Classic car shop accused of exploiting customers – including disabled, elderly – WRAL News | CarTailz

ROANOKE RAPIDS, NC — A classic car dealership and garage are accused of exploiting customers, charging high fees for storing their cars and then trying to take possession of customers’ cars when they dispute the bills.

Vivian Pompliano, owner of Pomp Boys Motors, faces four counts of exploiting the disabled or elderly and one count of acquiring property by committing fraud. Her dealer license was also revoked. Sources told 5 On Your Side that they believe the company is using mechanic liens to take advantage of its customers.

Danny Greene is a Pomp Boys customer who says he’s had trouble with them. He had high hopes for his classic Dodge when he dropped it off at Pomp Boys Motors in Roanoke Rapids in April.

“It’s a ’68 Charger RT. I wanted it to be completely restored,” Greene told 5 On Your Side.

He put down $5,000.

“[The car] was there a little over two and a half months and was never touched,” claims Greene.

Greene had enough. He wanted to take his car elsewhere but says he couldn’t get Pomp Boys on the phone. There was rarely anyone in the shop and if they saw a mechanic they wouldn’t unlock the door. So Greene, a FedEx contractor, tried a different approach.

“Drived up in the FedEx truck, [mechanic] opened the door. [He] thought we had a package. I went in, told him I wanted to look at my car. I checked my car and told him nothing was done so I’m coming to get my car,” Greene told 5 On Your Side.

The mechanic named Pompliano. Pompliano called the Roanoke Rapids Police Department.

“The police came and they said, well, it’s yours,” Greene said.

Officers let Greene take his car but also charged him with the misdemeanor of breaking and entering.

5 On Your Side went to Pomp Boys Motors to find out what happened. The shop doors were locked and it appeared to be closed. While our crew was trying to figure out if anyone was on the property, Pompliano pulled up. She only talked to us with the camera off.

Pompliano claimed Greene owed her money and that she placed a mechanic’s lien on his car.

“There’s no lien, I mean I gave her $5,000 down payment to start the car, they never started,” argues Greene.

5 On Your Side checked – and found no lien on Greene’s car. However, WRAL found that Pomp Boys had filed mechanic liens against customers dozens of times.

Mechanic liens are a common legal tool that garages can use when there is a billing dispute with a customer. The garage can take these liens all the way to civil court and try to convince a judge that they will sell the car for the amount a customer owes.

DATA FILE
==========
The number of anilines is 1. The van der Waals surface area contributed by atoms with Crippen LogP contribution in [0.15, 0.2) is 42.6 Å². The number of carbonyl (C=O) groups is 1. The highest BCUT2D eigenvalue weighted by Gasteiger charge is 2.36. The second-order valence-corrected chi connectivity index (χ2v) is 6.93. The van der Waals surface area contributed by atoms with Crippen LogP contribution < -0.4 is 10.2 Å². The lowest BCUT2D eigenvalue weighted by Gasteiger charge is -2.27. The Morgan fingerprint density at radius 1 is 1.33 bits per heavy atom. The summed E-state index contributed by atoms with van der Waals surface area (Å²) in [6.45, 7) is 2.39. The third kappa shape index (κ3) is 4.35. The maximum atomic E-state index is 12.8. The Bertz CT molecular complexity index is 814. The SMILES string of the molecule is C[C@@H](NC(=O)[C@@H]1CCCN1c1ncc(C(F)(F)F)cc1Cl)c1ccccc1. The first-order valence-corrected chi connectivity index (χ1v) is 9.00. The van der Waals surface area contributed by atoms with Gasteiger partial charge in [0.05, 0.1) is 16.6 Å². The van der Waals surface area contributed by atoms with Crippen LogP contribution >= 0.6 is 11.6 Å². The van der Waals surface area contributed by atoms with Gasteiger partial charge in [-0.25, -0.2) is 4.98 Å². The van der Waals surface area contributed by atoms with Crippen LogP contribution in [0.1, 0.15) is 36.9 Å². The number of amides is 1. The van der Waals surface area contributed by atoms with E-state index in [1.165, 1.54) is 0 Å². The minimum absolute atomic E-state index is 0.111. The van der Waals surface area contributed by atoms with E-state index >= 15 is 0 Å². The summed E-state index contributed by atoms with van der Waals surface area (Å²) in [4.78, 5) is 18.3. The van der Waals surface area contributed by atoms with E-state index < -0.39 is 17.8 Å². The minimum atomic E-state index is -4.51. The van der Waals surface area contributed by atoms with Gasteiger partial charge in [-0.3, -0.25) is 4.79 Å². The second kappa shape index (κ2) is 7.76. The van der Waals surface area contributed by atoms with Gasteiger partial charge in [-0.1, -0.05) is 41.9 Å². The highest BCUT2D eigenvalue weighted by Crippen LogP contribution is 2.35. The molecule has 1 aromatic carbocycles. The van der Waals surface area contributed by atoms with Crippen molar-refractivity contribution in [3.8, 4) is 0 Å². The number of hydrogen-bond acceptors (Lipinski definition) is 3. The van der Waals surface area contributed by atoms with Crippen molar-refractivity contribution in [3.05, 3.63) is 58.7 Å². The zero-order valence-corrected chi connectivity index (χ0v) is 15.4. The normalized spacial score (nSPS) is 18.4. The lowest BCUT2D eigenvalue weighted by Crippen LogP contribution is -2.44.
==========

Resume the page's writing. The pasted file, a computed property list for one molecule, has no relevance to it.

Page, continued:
From 2019 to 2021, North Carolina mechanic liens were initiated 219,448 times. Approximately 34% of the time, or 73,748 times, these liens resulted in an intent-to-sell filing against a car owner. A car owner can challenge these communications in a civil court; However, if a judge rules in favor of the garage that filed the lien, the garage can sell the car.

5 On Your Side has also looked at mechanic liens filed by Pomp Boys Motors. From opening in 2020 to the end of 2021, they filed 16 liens against customers. Each time, Pomp Boys also filed a “Notice of Intent to Sell.” That’s a 100% rate compared to the state rate of 34%.

We dug through one of the civil court filings involving the Pomp Boys. In it, a woman says her husband has died. When she went to pick up his car from Pomp Boys, the store tried to charge her an outrageous storage fee. When she refused to pay, the store filed a “Notice of Intent to Sell” for the car. In the filing, Pomp Boys argue they told the husband in advance how much storage would cost.

“I think they should be prosecuted,” Green told WRAL News.

Other complaints against Pomp Boys Motors are currently being investigated.

In some cases, customers have had problems with Pomp Boys after making verbal agreements with them. Your best protection, according to the DMV, is to get everything in writing.

“Know that you have the right to challenge this if they overcharge you or if you disagree with what they want to charge you,” said Michelle Johnson, program director at the NCDMV’s Licensing and Theft Office.

However, be prepared for the possibility of taking the dispute to court if necessary. That’s why it’s important to know as much as you can about a mechanic before taking your car to them.

Before you sign any contract or employment agreement, read it carefully. Greene’s quote from Pomp Boys Motors gives the shop the ability to charge Greene for work he hasn’t agreed to, and Pomp Boys wouldn’t even have to tell him if they were putting new or used parts on the car.

But according to the North Carolina Motor Vehicle Repair Act, a customer must be notified if “an auto repair shop determines that the actual cost of the repair work will exceed the written estimate by more than ten percent (10%). .”

The law also requires “a statement identifying each replacement part as used, rebuilt, or refurbished, as the case may be.”

It is also a violation of “Replacing used, rebuilt, salvaged, or straightened parts with new replacement parts without notifying the motor vehicle owner…”

Pomp Boys Motors’ dealer license was also revoked in July, and they faced a civil penalty after the DMV found multiple violations in the way Pomp Boys inspected, documented and sold cars.

Leave a Comment